The Subaru XT is an â80s legend destined to be a classic, but most car enthusiasts forgot about them. However, with the coupe, wedge-shaped body, pop up headlights, digital dashboard, and optional all-wheel drive, the XT was a capable and modern car for its time.
They started production in 1985 and stopped it in 1991. The buyers loved its angular wedge design and features, so they praised the car. The best versions come with a 2.7-liter flat six engine and the Subaru signature all-wheel-drive system.
You might remember this car if you grew up in the late â70s or early â80s as one of the first Japanese supercars and a memorable wedge design in its own right. The Dome Zero was a small Japanese car company dedicated to producing expensive road going and race models. But although they began production in 1976 and continued until 1986, it is unclear how many cars they built.
The Dome Zero came with a 2.8-liter SOHC six-cylinder engine that produced 147 HP. Although that doesn’t sound like much, the car was extremely light and the performance was respectable. Unfortunately, they never completed the homologation process, so the Zero’s racing career was short and unsuccessful.
Ferrari 308 GT4
The 308 GT4 featured several interesting things such as the angular design Bertone created, not Pininfarina as most people expected. Also, it had the first Ferrari road-going V8 engine, and 2+2 seating configuration, which meant the GT4 had more space for occupants and luggage. It was also considerably less expensive when new since they intended it to be a Ferrari for everyday use.
Available with 2.0 and 3.0-liter V8 engines, the Dino GT4 delivered 170 to 240 HP, which is not impressive figures by today’s standards. However, the car is light and handles great due to the mid-engine layout with a glorious soundtrack and a true sports car feel.
In 1976, Lancia presented the Scorpion, a U.S.-spec version of its Beta Montecarlo model. They couldn’t use the Montecarlo name for the American market since Chevrolet already had a Monte Carlo. So, Lancia decided to go with the aggressive Scorpion nameplate.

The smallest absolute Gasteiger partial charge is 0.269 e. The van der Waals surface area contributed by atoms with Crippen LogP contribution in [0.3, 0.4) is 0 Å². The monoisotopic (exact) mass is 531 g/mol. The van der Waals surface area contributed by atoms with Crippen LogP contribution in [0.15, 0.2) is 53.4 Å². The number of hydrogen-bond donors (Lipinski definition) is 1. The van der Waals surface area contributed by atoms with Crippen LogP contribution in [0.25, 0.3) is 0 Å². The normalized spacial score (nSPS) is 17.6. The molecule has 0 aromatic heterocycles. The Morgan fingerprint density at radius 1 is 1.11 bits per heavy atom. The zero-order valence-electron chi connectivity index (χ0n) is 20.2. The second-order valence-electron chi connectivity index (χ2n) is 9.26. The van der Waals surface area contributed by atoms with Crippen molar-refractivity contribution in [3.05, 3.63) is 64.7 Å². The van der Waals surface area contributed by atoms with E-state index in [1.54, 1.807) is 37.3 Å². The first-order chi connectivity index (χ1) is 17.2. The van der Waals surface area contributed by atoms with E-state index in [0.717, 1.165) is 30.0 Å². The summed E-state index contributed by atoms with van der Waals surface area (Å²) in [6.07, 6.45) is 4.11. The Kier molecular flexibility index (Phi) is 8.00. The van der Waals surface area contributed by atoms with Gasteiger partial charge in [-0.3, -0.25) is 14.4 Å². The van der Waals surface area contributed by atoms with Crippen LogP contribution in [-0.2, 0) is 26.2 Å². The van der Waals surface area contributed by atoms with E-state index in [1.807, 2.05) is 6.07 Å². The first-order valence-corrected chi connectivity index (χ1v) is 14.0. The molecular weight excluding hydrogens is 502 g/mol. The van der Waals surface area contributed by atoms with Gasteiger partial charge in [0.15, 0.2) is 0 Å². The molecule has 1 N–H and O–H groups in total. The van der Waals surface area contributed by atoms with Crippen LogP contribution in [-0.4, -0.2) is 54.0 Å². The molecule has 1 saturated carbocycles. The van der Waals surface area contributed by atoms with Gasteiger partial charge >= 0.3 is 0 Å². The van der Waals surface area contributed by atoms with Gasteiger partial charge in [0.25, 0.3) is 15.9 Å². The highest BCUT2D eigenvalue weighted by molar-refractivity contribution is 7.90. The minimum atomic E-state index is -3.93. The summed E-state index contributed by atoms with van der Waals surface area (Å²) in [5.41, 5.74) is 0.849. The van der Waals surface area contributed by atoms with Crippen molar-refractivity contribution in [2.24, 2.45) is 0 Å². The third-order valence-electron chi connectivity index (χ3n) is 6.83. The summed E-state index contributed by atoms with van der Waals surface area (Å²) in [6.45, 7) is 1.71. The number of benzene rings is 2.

However, despite the car’s modern wedge looks and technical layout, the Scorpion wasn’t exactly a great performer. And that was because its four-cylinder engine delivered only 81 HP in U.S. spec. They sold the Scorpion for two years, 1976 and 1977, selling around 1,800 of them in America.
Mercedes C111 Concept
Although never a production model, the Mercedes C111 was one of the most famous wedge-shaped cars that debuted in the early â70s. They designed this orange classic as a rolling test laboratory for different engine technologies and aerodynamic research.
Aside from the Gullwing doors, they equipped the C111 Concept with various prototype engines including some Wankel rotary units as well as a few high-performance diesels. There was even a V8-powered version, as well.
The Urraco had a mid-mounted 2.0-liter V8 with 180 HP capable of reaching 60 mph in 7.5 seconds. But when you compare it to later models and other well-known Lamborghini supercars, that is not as good. However, that’s still quite a performance by â70s standards.
Sadly, they built the Urraco during dark times for performance cars. Also, some rumors said they assembled the car poorly. But Lamborghini managed to produce over 700 of them, so those little, wedge-shaped cars deserve another look.
These are 20 of the most memorable and cool-looking wedge-shaped cars they ever made. Which one caught your eye? All these vehicles are attractive and revolutionary in their design, engines and innovations.